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Overture teams up with ESPN

The company reaches an exclusive two-year agreement with ESPN.com to offer its commercial search results throughout the sports Web site.

Overture Services said Tuesday it has struck an exclusive two-year agreement with ESPN.com to offer its commercial search results throughout the sports Web site.

ESPN will incorporate up to seven "sponsored" links from Overture that will be separately listed in search results pages. ESPN will also add Overture-powered search boxes throughout its Web pages.

The arrangement gives Overture yet another content partner. The company in December signed a similar deal to offer its results throughout the Web sites of AOL Time Warner's CNN division.

Over the past year, Overture has injected financial lifeblood into its Web partners, especially portals Yahoo and MSN. Yahoo in January reported its third consecutive profitable quarter, largely helped by payments from Overture.

Overture auctions off search-result placement to advertisers. When Web surfers visit sites that host Overture results and click on the links, advertisers pay the company a price per click, and the company in turn shares that revenue with its distribution partners.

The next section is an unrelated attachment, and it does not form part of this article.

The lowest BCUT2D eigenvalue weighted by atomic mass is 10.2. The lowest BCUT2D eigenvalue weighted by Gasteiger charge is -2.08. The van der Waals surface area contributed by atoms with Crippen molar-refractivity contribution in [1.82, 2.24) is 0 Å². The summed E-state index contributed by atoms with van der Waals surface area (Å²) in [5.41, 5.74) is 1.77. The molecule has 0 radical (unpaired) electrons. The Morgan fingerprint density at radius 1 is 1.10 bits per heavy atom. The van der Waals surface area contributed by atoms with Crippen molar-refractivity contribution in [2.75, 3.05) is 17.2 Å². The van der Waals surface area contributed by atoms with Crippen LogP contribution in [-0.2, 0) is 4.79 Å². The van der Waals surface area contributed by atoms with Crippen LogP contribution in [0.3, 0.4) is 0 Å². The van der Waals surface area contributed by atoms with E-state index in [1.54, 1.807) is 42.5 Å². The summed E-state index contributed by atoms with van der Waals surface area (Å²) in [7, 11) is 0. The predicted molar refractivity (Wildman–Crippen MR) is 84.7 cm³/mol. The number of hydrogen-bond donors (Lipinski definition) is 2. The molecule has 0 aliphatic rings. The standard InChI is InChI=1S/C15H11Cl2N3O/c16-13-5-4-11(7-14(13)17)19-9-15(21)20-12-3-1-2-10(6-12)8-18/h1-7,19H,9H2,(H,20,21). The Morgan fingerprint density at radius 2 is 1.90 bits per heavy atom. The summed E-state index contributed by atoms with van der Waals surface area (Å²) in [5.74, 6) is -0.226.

However, some Wall Street analysts are concerned about Overture's reliance on its portal partners. As of October, money from the Yahoo and MSN deals accounted for 63 percent of Overture's revenue. In addition, Yahoo last week confirmed it had hired Tim Cadogan, Overture's vice president of search, to head its own search development efforts. The hiring raised speculation that Yahoo was stepping into Overture's business.

Overture, which reports its quarterly earnings Thursday, also faces competition domestically from search engine Google, which has its own pay-for-performance search business. Some analysts view Overture's dominance in the business as threatened.

"Increased competition will cause Overture to lose market share over time, and margin growth will be limited as the company is forced to pay higher traffic acquisition costs to its affiliate partners," SoundView Technology Group analyst Jordan Rohan wrote in an investor note Tuesday.